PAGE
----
*Gibbon's Decline and Fall of the Roman Empire.

sacre now commenced; in their first fury the victors put all to the sword, and but few of the inhabitants escaped. When, however, reason at length resumed its sway, the warriors, wiping the blood from their swords, returned them to their scabbards, and then proceeded, bareheaded and barefooted, to prostrate themselves before the holy places; and the same city, which just before had resounded in every part with the wild shrieks of the slaughtered, was now filled with prayers and hymns to the honor and glory of God. The election of a sovereign for the new kingdom of Jerusalem became now an object of consideration, and Godfrey of Bouillon appeared to all as the most worthy to rule; but he refused to wear a crown of jewels on the spot where the Savior of the world had bled beneath one of thorns, and would only take the title of "Defender of the Holy Sepulchre." As he died, however, in the following year, his brother Baldwin assumed at once the title of king.*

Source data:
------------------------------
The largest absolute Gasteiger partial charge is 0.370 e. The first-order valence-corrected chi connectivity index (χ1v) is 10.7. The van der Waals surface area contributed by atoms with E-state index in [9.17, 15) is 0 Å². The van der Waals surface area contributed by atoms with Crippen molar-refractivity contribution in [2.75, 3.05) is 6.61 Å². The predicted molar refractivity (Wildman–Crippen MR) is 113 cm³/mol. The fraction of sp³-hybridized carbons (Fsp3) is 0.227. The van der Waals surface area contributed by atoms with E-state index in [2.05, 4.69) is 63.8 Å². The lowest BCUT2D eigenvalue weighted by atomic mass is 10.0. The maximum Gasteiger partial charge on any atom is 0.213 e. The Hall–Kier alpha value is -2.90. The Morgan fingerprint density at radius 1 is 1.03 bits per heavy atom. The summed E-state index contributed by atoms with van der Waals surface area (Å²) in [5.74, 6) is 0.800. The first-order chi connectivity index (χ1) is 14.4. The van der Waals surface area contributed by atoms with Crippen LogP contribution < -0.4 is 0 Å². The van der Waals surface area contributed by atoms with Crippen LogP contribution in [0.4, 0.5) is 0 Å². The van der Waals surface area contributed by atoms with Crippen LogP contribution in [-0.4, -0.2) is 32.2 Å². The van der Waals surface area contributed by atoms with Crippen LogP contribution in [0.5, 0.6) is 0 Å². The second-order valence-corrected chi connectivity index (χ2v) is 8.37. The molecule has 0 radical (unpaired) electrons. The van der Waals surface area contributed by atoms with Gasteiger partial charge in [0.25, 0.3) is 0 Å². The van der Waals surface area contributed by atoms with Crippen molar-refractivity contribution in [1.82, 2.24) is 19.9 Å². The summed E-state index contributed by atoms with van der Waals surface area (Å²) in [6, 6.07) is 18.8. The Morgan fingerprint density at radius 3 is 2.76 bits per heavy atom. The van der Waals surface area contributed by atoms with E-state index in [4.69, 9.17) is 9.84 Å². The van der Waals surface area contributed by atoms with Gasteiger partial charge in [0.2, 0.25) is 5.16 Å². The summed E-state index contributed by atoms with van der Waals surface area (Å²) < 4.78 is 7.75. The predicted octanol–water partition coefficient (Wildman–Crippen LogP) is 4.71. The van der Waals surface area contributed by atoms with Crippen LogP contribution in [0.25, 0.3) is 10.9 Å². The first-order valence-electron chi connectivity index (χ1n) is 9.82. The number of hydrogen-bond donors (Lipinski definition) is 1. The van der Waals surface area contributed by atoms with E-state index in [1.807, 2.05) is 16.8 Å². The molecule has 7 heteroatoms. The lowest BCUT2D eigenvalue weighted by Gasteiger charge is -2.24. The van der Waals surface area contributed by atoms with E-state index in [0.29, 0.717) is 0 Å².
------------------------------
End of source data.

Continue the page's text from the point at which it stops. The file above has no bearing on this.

SECOND CRUSADE.-The kingdom of Jerusalem had severe encounters to sustain with the infidels. When reinforcements no longer arrived from the West, the situation of the Christians became exceedingly precarious, especially after the powerful sultan of Mosul had taken Edessa, and and threatened their borders from the east. At this junction, St. Bernard, Abbot of Clairvaux, in Burgundy, aroused afresh the slumbering zeal of religion, and was the originator of the Second Crusade. The authority of this pious man was so great, that Louis VII of France yielded obedience to his exhortations, and even Conrad III was unable to resist the fiery eloquence with which he addressed him in the cathedral of Spire. Conrad assumed the cross, and marched with a stately army through Constantinople into Asia Minor. But here he was decoyed by the artifice of the Greek generals into a waterless desert, where the crusaders were suddenly attacked by innumerable squadrons of Turkish cavalry, who gave them so signal an overthrow, that scarcely a tenth part escaped with Conrad into Constantinople. The French army that marched along the coast fared no better. The greater number of the pilgrims perished either by the sword of the enemy, or by hunger and fatigue. The shattered forces of the two kings at length reached Jerusalem, but were unable to perform any action of importance, so that the position of the Christian kingdom became from day to day more difficult, especially as, shortly after their retreat, the magnanimous and valiant Curd, Saladin, made himself master of Egypt, and united in a short time all the lands between Cairo and Aleppo, under his sceptre. The kingdom of Jerusalem was soon in distress. Saladin granted a truce; but when this was violated by a Christian knight, who had audaciously interrupted the passage of Saladin's mother, robbed her of her treasures, and slaughtered her attendants, the sultan took the field with his army. The battle of Tiberias was decided against the Christians. King Guy, of Lusignan, and many of his nobles, were taken prisoners; Joppa, Sidon, Acre, and many other towns fell into the hands of the conquerors, and at length Jerusalem was also taken. The crosses were torn down, and the furniture of the churches destroyed, but the inhabitants were treated with forbearance. Saladin, far superior in virtue to his Christian adversaries, did not stain his triumph with cruelty.+